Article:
“I think we all have the urge to be a clown, whether we know it or not.” —Ernest Borgnine (1917–2012)
While clowning around in Brooklyn’s Williamsburg section, I found this graffiti. Incorporating a very 1950s portrait of Ernest Borgnine, it is vibrant and full of life. It is good fun too.
Ermes Effron Borgnino was born in Hamden, Connecticut to Anna and Charles, who had emigrated from Italy. The world would come to know him as Ernest Borgnine.
After 10 years in the U.S. Navy, followed by an acting course at Randall School of Drama in Hartford, Connecticut, Mr. Borgnine’s lucky break came in 1949, when he made his acting debut in the Broadway production of Harvey; he played a male nurse.
He moved to Los Angeles in 1951, seeking work in the movies. With his performance in 1953’s From Here to Eternity as Sergeant “Fatso” Judson his career got the boost it needed. Many supporting roles, usually as the “heavy” in dramas and westerns, followed.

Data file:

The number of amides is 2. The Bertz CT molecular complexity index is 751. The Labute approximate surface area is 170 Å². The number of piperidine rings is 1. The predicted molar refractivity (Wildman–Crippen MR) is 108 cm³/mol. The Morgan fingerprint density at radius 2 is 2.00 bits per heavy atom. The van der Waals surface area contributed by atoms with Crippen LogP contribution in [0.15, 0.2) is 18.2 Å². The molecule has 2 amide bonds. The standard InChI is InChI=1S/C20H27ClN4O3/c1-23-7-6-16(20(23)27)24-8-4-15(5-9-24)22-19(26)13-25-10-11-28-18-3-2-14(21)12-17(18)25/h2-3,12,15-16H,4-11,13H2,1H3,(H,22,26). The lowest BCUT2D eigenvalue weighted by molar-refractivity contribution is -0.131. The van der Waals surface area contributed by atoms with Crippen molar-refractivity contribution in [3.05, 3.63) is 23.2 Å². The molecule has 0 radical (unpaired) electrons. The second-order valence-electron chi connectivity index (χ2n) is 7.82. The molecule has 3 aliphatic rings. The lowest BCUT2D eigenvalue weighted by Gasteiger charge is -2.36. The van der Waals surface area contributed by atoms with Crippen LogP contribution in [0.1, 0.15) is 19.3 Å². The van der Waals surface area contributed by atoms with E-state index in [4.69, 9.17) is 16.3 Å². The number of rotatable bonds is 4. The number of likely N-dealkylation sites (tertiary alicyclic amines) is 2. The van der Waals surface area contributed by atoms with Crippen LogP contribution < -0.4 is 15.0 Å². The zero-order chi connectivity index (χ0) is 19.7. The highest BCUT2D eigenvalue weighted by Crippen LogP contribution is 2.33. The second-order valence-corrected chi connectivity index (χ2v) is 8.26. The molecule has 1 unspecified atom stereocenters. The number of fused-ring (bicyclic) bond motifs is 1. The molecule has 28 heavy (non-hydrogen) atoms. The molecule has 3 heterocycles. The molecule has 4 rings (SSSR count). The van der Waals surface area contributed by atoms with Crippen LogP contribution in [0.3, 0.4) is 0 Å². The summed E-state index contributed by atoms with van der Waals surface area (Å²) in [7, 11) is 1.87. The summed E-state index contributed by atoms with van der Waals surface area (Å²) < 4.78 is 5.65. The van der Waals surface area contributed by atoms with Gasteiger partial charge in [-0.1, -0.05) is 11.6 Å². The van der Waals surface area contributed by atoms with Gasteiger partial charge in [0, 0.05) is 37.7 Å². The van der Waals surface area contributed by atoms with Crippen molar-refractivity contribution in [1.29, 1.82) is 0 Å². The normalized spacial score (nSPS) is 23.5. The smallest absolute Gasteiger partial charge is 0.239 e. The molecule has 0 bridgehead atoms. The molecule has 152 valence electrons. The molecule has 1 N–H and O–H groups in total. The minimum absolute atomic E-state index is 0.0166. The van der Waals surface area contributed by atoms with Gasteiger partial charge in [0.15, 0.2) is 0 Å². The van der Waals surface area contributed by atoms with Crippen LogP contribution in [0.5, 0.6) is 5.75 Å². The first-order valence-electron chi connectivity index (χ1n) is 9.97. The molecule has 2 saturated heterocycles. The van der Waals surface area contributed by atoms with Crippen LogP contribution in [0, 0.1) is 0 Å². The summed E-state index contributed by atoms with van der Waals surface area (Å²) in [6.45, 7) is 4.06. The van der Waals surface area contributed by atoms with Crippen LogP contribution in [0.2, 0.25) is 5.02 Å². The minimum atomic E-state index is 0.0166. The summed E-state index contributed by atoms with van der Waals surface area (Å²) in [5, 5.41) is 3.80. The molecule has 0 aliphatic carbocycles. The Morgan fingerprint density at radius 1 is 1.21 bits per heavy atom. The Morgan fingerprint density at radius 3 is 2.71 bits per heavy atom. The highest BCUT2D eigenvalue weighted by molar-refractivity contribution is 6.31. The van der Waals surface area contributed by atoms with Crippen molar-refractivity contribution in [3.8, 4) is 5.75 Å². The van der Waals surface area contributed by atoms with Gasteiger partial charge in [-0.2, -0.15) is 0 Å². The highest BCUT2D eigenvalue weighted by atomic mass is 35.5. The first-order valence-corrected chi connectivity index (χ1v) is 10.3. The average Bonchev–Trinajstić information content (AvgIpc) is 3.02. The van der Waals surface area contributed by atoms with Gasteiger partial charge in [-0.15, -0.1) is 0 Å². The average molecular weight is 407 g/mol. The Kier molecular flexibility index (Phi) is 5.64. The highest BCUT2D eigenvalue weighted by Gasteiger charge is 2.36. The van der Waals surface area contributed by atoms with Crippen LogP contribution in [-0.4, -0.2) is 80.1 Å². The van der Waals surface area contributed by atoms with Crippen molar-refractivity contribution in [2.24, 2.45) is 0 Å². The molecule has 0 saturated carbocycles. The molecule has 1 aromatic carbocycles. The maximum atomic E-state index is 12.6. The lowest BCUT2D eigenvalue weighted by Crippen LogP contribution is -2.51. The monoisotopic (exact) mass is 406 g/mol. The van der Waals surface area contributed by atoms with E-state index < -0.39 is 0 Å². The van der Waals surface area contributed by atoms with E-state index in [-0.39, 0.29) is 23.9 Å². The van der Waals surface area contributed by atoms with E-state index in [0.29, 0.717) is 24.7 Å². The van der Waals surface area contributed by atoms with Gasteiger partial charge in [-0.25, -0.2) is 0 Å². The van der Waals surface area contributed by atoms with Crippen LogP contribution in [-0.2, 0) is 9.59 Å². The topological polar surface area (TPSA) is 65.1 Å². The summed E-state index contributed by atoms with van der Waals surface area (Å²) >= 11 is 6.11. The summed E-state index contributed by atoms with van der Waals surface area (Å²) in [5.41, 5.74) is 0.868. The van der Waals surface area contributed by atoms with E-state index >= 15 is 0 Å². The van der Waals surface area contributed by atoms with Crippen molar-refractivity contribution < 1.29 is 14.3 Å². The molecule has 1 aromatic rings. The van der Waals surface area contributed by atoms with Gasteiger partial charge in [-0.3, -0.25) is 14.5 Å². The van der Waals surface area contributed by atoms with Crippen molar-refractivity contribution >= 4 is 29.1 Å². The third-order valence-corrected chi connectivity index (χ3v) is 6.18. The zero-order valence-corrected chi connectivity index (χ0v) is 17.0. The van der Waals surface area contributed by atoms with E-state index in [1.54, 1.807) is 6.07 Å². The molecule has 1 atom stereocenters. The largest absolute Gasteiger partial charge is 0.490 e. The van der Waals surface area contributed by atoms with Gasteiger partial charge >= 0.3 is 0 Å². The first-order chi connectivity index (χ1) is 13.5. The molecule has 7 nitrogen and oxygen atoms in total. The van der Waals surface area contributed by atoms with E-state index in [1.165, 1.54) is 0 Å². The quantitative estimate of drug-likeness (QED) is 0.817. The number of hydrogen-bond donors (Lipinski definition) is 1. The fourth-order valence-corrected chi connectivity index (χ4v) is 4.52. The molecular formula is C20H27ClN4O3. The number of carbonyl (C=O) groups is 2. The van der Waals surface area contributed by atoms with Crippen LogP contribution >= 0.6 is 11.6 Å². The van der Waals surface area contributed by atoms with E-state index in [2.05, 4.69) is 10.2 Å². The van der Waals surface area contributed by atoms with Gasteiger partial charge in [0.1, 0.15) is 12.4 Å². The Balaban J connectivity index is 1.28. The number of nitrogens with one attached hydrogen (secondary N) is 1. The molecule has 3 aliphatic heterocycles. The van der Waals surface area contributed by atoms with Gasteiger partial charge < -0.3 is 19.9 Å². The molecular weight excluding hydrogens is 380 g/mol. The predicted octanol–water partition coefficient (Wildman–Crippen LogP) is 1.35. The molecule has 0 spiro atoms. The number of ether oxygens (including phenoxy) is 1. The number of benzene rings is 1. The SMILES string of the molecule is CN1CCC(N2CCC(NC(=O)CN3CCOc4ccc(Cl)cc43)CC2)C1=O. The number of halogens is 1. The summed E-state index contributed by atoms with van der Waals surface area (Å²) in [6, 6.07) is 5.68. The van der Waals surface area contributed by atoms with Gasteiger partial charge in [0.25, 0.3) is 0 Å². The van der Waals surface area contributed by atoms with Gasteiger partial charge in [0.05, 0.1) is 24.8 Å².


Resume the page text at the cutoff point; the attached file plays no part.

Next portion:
Borgnine’s greatest big screen role was against type in 1955’s Marty. As the title character in Paddy Chayefsky’s New York drama, Mr. Borgnine won the Academy Award for Best Actor for his portrayal of Marty Piletti, a shy and sensitive butcher. He had strong competition that year from established stars and matinee idols, Spencer Tracy, Frank Sinatra, James Dean and James Cagney. Mr. Borgnine’s award was well deserved; his performance is superb! I always cry when I watch Marty.
To baby boomers Mr. Borgnine will always be remembered as Lt. Commander Quinton McHale. From 1962 to 1966 he took another title role, this time on the small screen in the popular television series McHale’s Navy.
Mr. Borgnine died on the 8th of July, aged 95, in Los Angeles.